Viktor E. Frankl
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About Viktor E. Frankl
Viktor E. Frankl was professor of neurology and psychiatry at the University of Vienna Medical School until his death in 1997. He was the founder of what has come to be called the Third Viennese School of Psychotherapy (after Freud's psychoanalysis and Adler's individual psychology)—the school of logotherapy.
Born in 1905, Dr. Frankl received the degrees of Doctor of Medicine and Doctor of Philosophy from the University of Vienna. During World War II he spent three years at Auschwitz, Dachau and other concentration camps.
Dr. Frankl first published in 1924 in the International Journal of Psychoanalysis and has since published twenty-six books, which have been translated into nineteen languages, including Japanese and Chinese. He was a visiting professor at Harvard, Duquesne, and Southern Methodist Universities. Honorary Degrees have been conferred upon him by Loyola University in Chicago, Edgecliff College, Rockford College, and Mount Mary College, as well as by universities in Brazil and Venezuela. He was a guest lecturer at universities throughout the world and made fifty-one lecture tours throughout the United States alone. He was President of the Austrian Medical Society of Psychotherapy.
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Books By Viktor E. Frankl
Over 16 million copies sold worldwide
'Every human being should read this book' Simon Sinek
One of the outstanding classics to emerge from the Holocaust, Man's Search for Meaning is Viktor Frankl's story of his struggle for survival in Auschwitz and other Nazi concentration camps. Today, this remarkable tribute to hope offers us an avenue to finding greater meaning and purpose in our own lives.
"El hombre en busca de sentido" es el estremecedor relato en el que Viktor Frankl nos narra su experiencia en los campos de concentración.
Durante todos esos años de sufrimiento, sintió en su propio ser lo que significaba una existencia desnuda, absolutamente desprovista de todo, salvo de la existencia misma. Él, que todo lo había perdido, que padeció hambre, frío y brutalidades, que tantas veces estuvo a punto de ser ejecutado, pudo reconocer que, pese a todo, la vida es digna de ser vivida y que la libertad interior y la dignidad humana son indestructibles. En su condición de psiquiatra y prisionero, Frankl reflexiona con palabras de sorprendente esperanza sobre la capacidad humana de trascender las dificultades y descubrir una verdad profunda que nos orienta y da sentido a nuestras vidas.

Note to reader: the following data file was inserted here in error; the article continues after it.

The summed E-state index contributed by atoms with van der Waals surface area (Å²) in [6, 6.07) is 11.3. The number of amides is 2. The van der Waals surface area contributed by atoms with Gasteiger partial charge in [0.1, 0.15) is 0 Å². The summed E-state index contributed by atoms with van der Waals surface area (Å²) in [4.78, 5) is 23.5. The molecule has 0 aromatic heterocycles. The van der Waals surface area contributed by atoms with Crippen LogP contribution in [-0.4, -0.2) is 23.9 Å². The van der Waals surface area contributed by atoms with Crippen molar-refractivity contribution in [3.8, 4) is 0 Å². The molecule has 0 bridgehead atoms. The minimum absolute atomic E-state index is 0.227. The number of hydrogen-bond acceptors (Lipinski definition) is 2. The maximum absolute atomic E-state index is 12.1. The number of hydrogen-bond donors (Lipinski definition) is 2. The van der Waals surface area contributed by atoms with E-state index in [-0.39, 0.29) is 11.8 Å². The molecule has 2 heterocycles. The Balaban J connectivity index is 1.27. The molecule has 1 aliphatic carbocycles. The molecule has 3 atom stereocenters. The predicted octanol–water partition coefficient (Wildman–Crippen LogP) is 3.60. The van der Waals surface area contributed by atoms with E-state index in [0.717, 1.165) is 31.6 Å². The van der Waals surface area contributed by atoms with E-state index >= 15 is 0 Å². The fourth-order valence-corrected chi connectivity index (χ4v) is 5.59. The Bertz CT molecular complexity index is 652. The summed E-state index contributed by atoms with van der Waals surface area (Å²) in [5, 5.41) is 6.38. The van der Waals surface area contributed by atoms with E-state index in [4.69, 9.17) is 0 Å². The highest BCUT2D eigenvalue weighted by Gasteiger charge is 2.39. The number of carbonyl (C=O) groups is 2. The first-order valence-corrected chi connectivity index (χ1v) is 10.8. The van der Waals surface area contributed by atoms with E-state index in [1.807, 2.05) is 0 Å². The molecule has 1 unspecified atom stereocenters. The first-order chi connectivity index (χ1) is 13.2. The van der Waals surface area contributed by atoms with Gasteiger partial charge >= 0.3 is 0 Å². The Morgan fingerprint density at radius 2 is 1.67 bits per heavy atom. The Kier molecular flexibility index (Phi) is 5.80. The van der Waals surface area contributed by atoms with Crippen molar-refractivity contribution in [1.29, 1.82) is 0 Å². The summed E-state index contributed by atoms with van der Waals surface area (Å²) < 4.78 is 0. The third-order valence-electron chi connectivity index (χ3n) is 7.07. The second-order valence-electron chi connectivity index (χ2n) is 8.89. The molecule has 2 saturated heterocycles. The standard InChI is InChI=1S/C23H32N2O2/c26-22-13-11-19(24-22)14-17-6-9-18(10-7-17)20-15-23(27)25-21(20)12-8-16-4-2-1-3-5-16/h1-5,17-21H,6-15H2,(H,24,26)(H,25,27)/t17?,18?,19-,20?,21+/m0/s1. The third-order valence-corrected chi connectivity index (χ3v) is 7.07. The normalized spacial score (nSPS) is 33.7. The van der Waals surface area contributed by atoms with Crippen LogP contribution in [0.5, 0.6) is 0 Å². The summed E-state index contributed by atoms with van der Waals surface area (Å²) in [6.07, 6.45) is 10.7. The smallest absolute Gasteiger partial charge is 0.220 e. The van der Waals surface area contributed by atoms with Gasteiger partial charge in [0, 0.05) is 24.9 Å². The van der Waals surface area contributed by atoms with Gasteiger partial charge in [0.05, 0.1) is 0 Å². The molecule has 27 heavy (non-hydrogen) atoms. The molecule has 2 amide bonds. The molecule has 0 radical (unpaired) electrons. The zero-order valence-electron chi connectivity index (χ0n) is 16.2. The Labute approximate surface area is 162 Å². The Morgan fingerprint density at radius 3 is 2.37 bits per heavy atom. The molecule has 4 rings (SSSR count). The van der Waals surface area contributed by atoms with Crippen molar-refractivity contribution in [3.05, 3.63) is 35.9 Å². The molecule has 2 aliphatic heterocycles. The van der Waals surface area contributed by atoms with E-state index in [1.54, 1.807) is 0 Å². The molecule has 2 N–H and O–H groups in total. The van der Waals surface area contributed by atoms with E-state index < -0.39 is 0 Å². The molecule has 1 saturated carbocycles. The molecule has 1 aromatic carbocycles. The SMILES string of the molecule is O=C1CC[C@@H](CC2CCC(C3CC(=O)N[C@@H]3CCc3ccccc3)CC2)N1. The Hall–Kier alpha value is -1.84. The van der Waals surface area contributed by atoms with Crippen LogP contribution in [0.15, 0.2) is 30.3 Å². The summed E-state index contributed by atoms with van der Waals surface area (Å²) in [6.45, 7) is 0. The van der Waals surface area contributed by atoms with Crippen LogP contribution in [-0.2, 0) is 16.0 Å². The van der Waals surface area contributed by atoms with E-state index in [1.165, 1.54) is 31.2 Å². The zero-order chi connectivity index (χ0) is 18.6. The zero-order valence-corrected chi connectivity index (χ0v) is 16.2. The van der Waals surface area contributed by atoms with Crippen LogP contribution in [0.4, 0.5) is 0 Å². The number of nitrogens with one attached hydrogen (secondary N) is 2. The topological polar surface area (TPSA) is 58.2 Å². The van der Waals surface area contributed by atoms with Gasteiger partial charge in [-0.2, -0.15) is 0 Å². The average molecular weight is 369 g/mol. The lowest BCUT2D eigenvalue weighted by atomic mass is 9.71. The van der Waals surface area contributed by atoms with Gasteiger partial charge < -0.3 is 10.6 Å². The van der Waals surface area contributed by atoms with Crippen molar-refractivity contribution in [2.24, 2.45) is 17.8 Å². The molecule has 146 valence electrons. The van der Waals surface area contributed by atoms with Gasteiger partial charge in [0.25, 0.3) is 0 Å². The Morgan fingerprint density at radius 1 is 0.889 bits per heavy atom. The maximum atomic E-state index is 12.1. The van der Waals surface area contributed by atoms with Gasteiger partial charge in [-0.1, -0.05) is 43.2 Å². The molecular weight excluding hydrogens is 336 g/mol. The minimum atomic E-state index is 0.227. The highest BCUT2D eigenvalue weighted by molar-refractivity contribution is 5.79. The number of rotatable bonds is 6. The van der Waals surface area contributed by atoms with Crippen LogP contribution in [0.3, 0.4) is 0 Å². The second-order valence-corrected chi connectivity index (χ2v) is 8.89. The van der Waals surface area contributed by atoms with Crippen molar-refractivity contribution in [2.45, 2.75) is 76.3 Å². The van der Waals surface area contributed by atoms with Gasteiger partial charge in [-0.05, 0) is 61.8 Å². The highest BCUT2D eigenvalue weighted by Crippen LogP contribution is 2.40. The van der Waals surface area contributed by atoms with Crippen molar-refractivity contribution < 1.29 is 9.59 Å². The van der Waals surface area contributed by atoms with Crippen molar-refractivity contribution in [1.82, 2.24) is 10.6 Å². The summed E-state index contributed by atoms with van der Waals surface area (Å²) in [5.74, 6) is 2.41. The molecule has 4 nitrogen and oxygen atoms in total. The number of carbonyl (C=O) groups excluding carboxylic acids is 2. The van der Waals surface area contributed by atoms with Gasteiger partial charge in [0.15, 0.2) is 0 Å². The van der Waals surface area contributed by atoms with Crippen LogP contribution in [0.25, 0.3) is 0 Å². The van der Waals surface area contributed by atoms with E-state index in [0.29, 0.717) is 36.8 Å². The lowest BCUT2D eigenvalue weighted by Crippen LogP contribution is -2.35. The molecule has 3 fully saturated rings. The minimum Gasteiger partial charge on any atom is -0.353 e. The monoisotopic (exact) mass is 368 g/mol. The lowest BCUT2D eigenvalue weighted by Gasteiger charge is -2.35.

La logoterapia, método psicoterapéutico creado por el propio Frankl, se centra precisamente en el sentido de la existencia y en la búsqueda de ese sentido por parte del hombre, que asume la responsabilidad ante sí mismo, ante los demás y ante la vida. ¿Qué espera la vida de nosotros?
El hombre en busca de sentido es mucho más que el testimonio de un psiquiatra sobre los hechos y los acontecimientos vividos en un campo de concentración, es una lección existencial. Traducido a medio centenar de idiomas, se han vendido millones de ejemplares en todo el mundo. Según la Library of Congress de Washington, es uno de los diez libros de mayor influencia en Estados Unidos.
'Viktor Frankl gives us the gift of looking at everything in life as an opportunity' Edith Eger, bestselling author of The Choice
'Offers a path to finding hope even in these dark times' The New York Times
A rediscovered masterpiece by the 16 million copy bestselling author of Man’s Search For Meaning
Just months after his liberation from Auschwitz renowned psychiatrist Viktor E. Frankl delivered a series of talks revealing the foundations of his life-affirming philosophy. The psychologist, who would soon become world famous, explained his central thoughts on meaning, resilience and his conviction that every crisis contains opportunity.
Published here for the very first time in English, Frankl's words resonate as strongly today as they did in 1946. Despite the unspeakable horrors in the camp, Frankl learnt from his fellow inmates that it is always possible to say ‘yes to life’ – a profound and timeless lesson for us all.